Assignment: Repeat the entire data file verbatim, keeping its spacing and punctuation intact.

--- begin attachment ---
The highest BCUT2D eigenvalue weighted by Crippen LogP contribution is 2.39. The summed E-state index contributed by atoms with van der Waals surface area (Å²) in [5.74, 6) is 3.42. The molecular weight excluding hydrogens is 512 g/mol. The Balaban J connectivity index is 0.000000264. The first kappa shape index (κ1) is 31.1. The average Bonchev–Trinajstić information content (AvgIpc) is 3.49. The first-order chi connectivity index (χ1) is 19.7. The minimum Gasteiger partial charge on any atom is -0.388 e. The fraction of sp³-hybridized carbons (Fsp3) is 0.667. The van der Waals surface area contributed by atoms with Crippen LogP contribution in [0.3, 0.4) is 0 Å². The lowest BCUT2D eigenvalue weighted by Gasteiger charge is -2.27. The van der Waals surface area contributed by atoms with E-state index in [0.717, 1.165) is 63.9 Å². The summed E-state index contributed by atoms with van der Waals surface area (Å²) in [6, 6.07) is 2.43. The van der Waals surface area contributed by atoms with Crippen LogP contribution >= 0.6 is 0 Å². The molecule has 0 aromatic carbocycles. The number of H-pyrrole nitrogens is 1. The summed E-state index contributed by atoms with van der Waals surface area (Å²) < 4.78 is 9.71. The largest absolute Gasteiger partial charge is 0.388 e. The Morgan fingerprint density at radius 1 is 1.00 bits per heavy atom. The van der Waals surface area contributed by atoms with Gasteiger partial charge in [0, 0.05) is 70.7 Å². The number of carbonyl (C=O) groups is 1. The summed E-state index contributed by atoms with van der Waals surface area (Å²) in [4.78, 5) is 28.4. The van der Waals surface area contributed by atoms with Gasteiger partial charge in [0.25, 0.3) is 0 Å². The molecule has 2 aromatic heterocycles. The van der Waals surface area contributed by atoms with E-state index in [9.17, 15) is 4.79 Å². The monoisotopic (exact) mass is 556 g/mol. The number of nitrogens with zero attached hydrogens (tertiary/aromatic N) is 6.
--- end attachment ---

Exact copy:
The highest BCUT2D eigenvalue weighted by Crippen LogP contribution is 2.39. The summed E-state index contributed by atoms with van der Waals surface area (Å²) in [5.74, 6) is 3.42. The molecular weight excluding hydrogens is 512 g/mol. The Balaban J connectivity index is 0.000000264. The first kappa shape index (κ1) is 31.1. The average Bonchev–Trinajstić information content (AvgIpc) is 3.49. The first-order chi connectivity index (χ1) is 19.7. The minimum Gasteiger partial charge on any atom is -0.388 e. The fraction of sp³-hybridized carbons (Fsp3) is 0.667. The van der Waals surface area contributed by atoms with Crippen LogP contribution in [0.3, 0.4) is 0 Å². The lowest BCUT2D eigenvalue weighted by Gasteiger charge is -2.27. The van der Waals surface area contributed by atoms with E-state index in [0.717, 1.165) is 63.9 Å². The summed E-state index contributed by atoms with van der Waals surface area (Å²) in [6, 6.07) is 2.43. The van der Waals surface area contributed by atoms with Crippen LogP contribution >= 0.6 is 0 Å². The molecule has 0 aromatic carbocycles. The number of H-pyrrole nitrogens is 1. The summed E-state index contributed by atoms with van der Waals surface area (Å²) < 4.78 is 9.71. The largest absolute Gasteiger partial charge is 0.388 e. The Morgan fingerprint density at radius 1 is 1.00 bits per heavy atom. The van der Waals surface area contributed by atoms with Gasteiger partial charge in [0, 0.05) is 70.7 Å². The number of carbonyl (C=O) groups is 1. The summed E-state index contributed by atoms with van der Waals surface area (Å²) in [4.78, 5) is 28.4. The van der Waals surface area contributed by atoms with Gasteiger partial charge in [0.25, 0.3) is 0 Å². The molecule has 2 aromatic heterocycles. The van der Waals surface area contributed by atoms with E-state index in [9.17, 15) is 4.79 Å². The monoisotopic (exact) mass is 556 g/mol. The number of nitrogens with zero attached hydrogens (tertiary/aromatic N) is 6.